The attack on Rafah was the deadliest so far in the current round of fighting, which started when Israel killed Islamic Jihad’s commander for northern Gaza on Friday.
Israel said it took action against the militant group because of concrete threats of an imminent attack but has not provided details. Caretaker Prime Minister Yair Lapid, who is an experienced diplomat but untested in overseeing a war, unleashed the offensive less than three months before a general election in which he is campaigning to keep the job.
In a statement Sunday, Lapid said the military would continue to strike targets in Gaza “in a pinpoint and responsible way to reduce to a minimum the harm to noncombatants.” Lapid said the strike that killed Mansour was “an extraordinary achievement.”
“The operation will continue as long as necessary,” Lapid said.
The violence has caused the U.N. Security Council to call an emergency meeting for Monday. China, which is in charge of the council this month, set up the meeting after the United Arab Emirates, which represents Arab countries on the council along with China, France, Ireland, and Norway, asked for it.
Israel estimates its airstrikes killed about 15 militants.
Islamic Jihad has fewer fighters and supporters than Hamas, and little is known about its arsenal. Both groups call for Israel’s destruction, but have different priorities, with Hamas constrained by the demands of governing.
The Israeli army said militants in Gaza fired about 580 rockets toward Israel. The army said its air defenses had intercepted many of them, with two of those shot down being fired toward Jerusalem. Islamic Jihad has fewer fighters and supporters than Hamas.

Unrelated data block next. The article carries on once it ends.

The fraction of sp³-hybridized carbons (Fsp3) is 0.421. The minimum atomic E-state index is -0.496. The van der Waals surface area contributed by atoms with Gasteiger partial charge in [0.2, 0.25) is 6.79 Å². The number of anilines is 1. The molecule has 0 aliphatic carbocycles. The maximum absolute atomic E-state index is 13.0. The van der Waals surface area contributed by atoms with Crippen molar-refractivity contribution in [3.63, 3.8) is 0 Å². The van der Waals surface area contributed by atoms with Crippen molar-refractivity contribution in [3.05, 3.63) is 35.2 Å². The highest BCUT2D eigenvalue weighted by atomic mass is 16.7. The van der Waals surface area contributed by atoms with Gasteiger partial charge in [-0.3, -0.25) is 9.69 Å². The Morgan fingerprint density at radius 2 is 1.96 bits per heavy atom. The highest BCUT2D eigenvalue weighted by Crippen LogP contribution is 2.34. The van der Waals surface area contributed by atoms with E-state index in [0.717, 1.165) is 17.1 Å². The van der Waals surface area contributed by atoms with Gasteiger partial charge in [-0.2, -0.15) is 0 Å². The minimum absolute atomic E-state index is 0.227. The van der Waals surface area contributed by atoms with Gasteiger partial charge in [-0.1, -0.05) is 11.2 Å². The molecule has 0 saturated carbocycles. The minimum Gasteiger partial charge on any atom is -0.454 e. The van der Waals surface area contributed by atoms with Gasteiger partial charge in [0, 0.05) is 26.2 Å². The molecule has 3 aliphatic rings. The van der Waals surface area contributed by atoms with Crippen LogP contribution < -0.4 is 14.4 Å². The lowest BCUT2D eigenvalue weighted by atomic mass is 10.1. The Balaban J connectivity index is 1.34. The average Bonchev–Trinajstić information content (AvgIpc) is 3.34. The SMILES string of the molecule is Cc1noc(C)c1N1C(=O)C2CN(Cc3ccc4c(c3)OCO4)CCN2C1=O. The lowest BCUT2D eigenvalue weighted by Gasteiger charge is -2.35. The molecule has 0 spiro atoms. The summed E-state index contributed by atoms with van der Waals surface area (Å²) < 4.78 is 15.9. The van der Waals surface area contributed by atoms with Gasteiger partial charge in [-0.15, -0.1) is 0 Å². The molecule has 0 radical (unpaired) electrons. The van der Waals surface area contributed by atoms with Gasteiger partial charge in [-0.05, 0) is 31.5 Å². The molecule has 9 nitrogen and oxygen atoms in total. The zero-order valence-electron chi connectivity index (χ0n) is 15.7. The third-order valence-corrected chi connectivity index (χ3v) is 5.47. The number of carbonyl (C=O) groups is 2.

Air raid sirens sounded in the Jerusalem area for the first time Sunday since last year’s Israel-Hamas war.
Jerusalem is typically a flashpoint during periods of cross-border fighting between Israel and Gaza. On Sunday, hundreds of Jews, including firebrand ultra-nationalist lawmaker Itamar Ben Gvir, visited a sensitive holy site in Jerusalem, known to Jews as the Temple Mount and to Muslims as the Noble Sanctuary. The visit, under heavy police protection, ended without incident, police said.
In the past, these kinds of visits by Israeli hardliners who wanted to show that they were in charge of disputed Jerusalem have led to violence. The holy site is right in the middle of the Israeli-Palestinian conflict, and Palestinians and Israeli Jews tell very different stories about it.
During overnight raids in Palestinian cities and towns in the West Bank, Israeli security forces said they arrested 19 people they thought were part of the Islamic Jihad.
By Sunday, it looked like Hamas was still staying out of the fight. The group has a strong reason to try to keep from going to war again. Last year’s Israel-Hamas war, one of four major wars and many smaller ones in the last 15 years, took a huge toll on the 2.3 million Palestinians who live in the poor territory.
Since the last war, Israel and Hamas have come to an unspoken agreement where they trade peace for work permits and a slight loosening of the border blockade that Israel and Egypt put in place when Hamas took over the area 15 years ago. Israel has given 12,000 work permits to people in Gaza, and it has said that it might give another 2,000.
Saturday at noon, Gaza’s only power plant stopped working because it ran out of fuel. Since Tuesday, Israel has kept its borders with Gaza closed. With the new problem, Gazans can only use electricity for four hours a day. This makes them more dependent on private generators and worsens the territory’s long-term power crisis during the hottest part of the summer.